The Golem and the Djinni by Helene Wecker
Chava is a golem, a creature made of clay, brought to life by a disgraced rabbi who dabbles in dark Kabbalistic magic. When her master, the husband who commissioned her, dies at sea on the voyage from Poland, she is unmoored and adrift as the ship arrives in New York in 1899.
Ahmad is a djinni, a being of fire, born in the ancient Syrian desert. Trapped in an old copper flask by a Bedouin wizard centuries ago, he is released accidentally by a tinsmith in a Lower Manhattan shop. Though he is no longer imprisoned, Ahmad is not entirely free – an unbreakable band of iron binds him to the physical world.
The Golem & The Djinni is their magical, unforgettable story; unlikely friends whose tenuous attachment challenges their opposing natures – until the night a terrifying incident drives them back into their separate worlds. But a powerful threat will soon bring Chava and Ahmad together again, challenging their existence and forcing them to make a fateful choice.
As soon as I received a copy of ‘The Golem and the Djinni’ for review, I was immediately excited to read it, particularly as it shared comparisons to ‘The Night Circus’ and ‘Jonathan Strange and Mr Norrell’. However, despite the vast array of five star reviews already cropping up online for this debut novel, I have to admit it failed to captivate me in the same way.
The best way I can describe this novel is that it is without doubt beautifully crafted. Helene Wecker takes her time in slowly setting the scene of immigrant life in New York in the 1800s, and the vast differences between each community; in particular here, the Jewish community, and the Little Syria community. Her descriptions of the people, the food, the smells etc are all wonderfully written and definitely make you feel as though you are right there with them. However, I felt Wecker spent far too much time doing this, and developing her minor characters to a point where the two main characters – the golem and the djinni, often felt a little flat. I actually felt the secondary characters much more rounded, which is a little unusual in a novel!
The golem (a woman made from clay), and the djinni (a male ‘genie’ of sorts), are both increasingly intriguing characters, and I particularly liked the way she slowly develops their relationship (they don’t actually meet each other until half way through the book!). I also liked the way it lost the typical romantic clichés that tend to crop up in novels of this ilk. The golem and the djinni don’t immediately fall in love with each other; there is much more going on, on a much deeper level here. Readers who are expecting a whirlwind, sweeping romance are going to be disappointed. Their relationship is built much more on friendship more than anything else. Although I enjoyed the slow-build of their relationship, I would have liked there to be a little more romance to it!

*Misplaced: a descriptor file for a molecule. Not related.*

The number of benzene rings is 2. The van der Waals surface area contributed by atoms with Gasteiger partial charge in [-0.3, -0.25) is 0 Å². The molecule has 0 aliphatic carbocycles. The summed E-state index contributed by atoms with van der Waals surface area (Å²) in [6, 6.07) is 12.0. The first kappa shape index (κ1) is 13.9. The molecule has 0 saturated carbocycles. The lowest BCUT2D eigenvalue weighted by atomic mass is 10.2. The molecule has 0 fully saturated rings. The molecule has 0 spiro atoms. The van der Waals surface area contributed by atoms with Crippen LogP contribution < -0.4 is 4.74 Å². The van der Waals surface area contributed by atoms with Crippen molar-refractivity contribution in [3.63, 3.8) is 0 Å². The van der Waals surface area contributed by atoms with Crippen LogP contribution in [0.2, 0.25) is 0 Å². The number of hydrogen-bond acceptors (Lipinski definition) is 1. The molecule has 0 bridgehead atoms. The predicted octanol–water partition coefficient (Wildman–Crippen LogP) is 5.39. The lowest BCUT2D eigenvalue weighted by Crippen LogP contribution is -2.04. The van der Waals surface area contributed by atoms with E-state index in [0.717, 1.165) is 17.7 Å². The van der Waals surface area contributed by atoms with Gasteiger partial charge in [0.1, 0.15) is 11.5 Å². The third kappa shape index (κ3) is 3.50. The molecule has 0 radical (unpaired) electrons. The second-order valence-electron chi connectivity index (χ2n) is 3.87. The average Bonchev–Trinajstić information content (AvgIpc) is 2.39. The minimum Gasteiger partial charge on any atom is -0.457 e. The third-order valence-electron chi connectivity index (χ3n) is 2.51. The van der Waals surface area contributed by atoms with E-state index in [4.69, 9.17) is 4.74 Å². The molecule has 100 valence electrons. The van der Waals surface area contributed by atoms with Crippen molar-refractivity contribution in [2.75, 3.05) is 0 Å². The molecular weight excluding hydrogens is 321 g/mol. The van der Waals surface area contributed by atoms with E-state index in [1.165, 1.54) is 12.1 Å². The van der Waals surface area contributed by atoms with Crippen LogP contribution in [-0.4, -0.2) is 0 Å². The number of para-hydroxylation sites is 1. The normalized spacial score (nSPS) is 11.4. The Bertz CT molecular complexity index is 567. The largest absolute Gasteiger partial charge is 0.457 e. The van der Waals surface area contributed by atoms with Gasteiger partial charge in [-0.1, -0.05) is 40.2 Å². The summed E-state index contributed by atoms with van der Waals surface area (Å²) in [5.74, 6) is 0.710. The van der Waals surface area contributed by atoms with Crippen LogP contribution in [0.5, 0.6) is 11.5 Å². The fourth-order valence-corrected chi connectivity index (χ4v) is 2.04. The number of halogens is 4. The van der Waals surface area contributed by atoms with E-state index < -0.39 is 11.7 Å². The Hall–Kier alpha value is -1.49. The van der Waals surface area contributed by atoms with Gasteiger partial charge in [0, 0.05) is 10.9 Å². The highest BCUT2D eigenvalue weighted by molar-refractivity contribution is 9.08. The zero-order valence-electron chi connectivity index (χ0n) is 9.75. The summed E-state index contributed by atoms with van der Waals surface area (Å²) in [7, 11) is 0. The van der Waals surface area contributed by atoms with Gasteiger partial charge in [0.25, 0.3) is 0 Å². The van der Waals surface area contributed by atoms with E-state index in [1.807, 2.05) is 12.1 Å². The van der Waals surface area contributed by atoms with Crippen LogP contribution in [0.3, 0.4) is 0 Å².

The last 100 pages or so of the novel are really truly exciting and definitely moved at a faster pace which I would have liked to have seen carried throughout the entire novel, and despite it picking up a little, I still found I didn’t care as much as I would have liked about the lives of these people and the way it would all end for each of them.
Despite the fact that I didn’t love this novel, I still wouldn’t hesitate to recommend it to people who like this sort of thing, as long as they don’t mind a slower pace. I can see that lots of other readers really loved this novel, and so I wouldn’t want to put people off solely with my opinion. It is still a beautifully crafted book, the descriptions are lovely, and the ideas are fresh and original, but I would have liked a faster pace, a little more romance, and a lot more magic!
The Golem and the Djinni is out on 15th August. A big thank you goes to HarperCollins for providing me with a copy for review.